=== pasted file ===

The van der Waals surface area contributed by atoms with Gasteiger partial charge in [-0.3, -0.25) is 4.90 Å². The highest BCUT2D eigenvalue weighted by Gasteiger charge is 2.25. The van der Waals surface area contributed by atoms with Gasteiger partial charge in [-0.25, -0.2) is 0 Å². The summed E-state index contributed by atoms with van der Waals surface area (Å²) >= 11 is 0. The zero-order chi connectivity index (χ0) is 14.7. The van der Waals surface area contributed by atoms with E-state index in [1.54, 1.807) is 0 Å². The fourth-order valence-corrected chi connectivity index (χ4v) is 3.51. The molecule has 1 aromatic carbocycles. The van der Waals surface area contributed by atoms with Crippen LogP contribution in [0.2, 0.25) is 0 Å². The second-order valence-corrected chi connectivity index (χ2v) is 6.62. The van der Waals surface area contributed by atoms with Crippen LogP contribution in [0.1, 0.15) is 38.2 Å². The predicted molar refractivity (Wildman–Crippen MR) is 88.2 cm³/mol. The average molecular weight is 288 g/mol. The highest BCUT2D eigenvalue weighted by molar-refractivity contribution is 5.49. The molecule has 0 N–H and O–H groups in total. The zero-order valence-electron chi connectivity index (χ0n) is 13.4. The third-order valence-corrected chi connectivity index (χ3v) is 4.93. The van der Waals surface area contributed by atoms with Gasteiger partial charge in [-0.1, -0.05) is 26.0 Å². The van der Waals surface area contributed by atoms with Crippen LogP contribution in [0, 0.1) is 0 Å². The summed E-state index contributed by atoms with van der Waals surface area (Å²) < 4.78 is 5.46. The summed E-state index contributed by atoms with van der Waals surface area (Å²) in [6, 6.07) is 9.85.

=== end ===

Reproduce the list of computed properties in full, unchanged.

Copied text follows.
The van der Waals surface area contributed by atoms with Gasteiger partial charge in [-0.3, -0.25) is 4.90 Å². The highest BCUT2D eigenvalue weighted by Gasteiger charge is 2.25. The van der Waals surface area contributed by atoms with Gasteiger partial charge in [-0.25, -0.2) is 0 Å². The summed E-state index contributed by atoms with van der Waals surface area (Å²) >= 11 is 0. The zero-order chi connectivity index (χ0) is 14.7. The van der Waals surface area contributed by atoms with E-state index in [1.54, 1.807) is 0 Å². The fourth-order valence-corrected chi connectivity index (χ4v) is 3.51. The molecule has 1 aromatic carbocycles. The van der Waals surface area contributed by atoms with Crippen LogP contribution in [0.2, 0.25) is 0 Å². The second-order valence-corrected chi connectivity index (χ2v) is 6.62. The van der Waals surface area contributed by atoms with Crippen LogP contribution in [0.1, 0.15) is 38.2 Å². The predicted molar refractivity (Wildman–Crippen MR) is 88.2 cm³/mol. The average molecular weight is 288 g/mol. The highest BCUT2D eigenvalue weighted by molar-refractivity contribution is 5.49. The molecule has 0 N–H and O–H groups in total. The zero-order valence-electron chi connectivity index (χ0n) is 13.4. The third-order valence-corrected chi connectivity index (χ3v) is 4.93. The van der Waals surface area contributed by atoms with Gasteiger partial charge in [-0.1, -0.05) is 26.0 Å². The van der Waals surface area contributed by atoms with Crippen LogP contribution in [0, 0.1) is 0 Å². The summed E-state index contributed by atoms with van der Waals surface area (Å²) < 4.78 is 5.46. The summed E-state index contributed by atoms with van der Waals surface area (Å²) in [6, 6.07) is 9.85.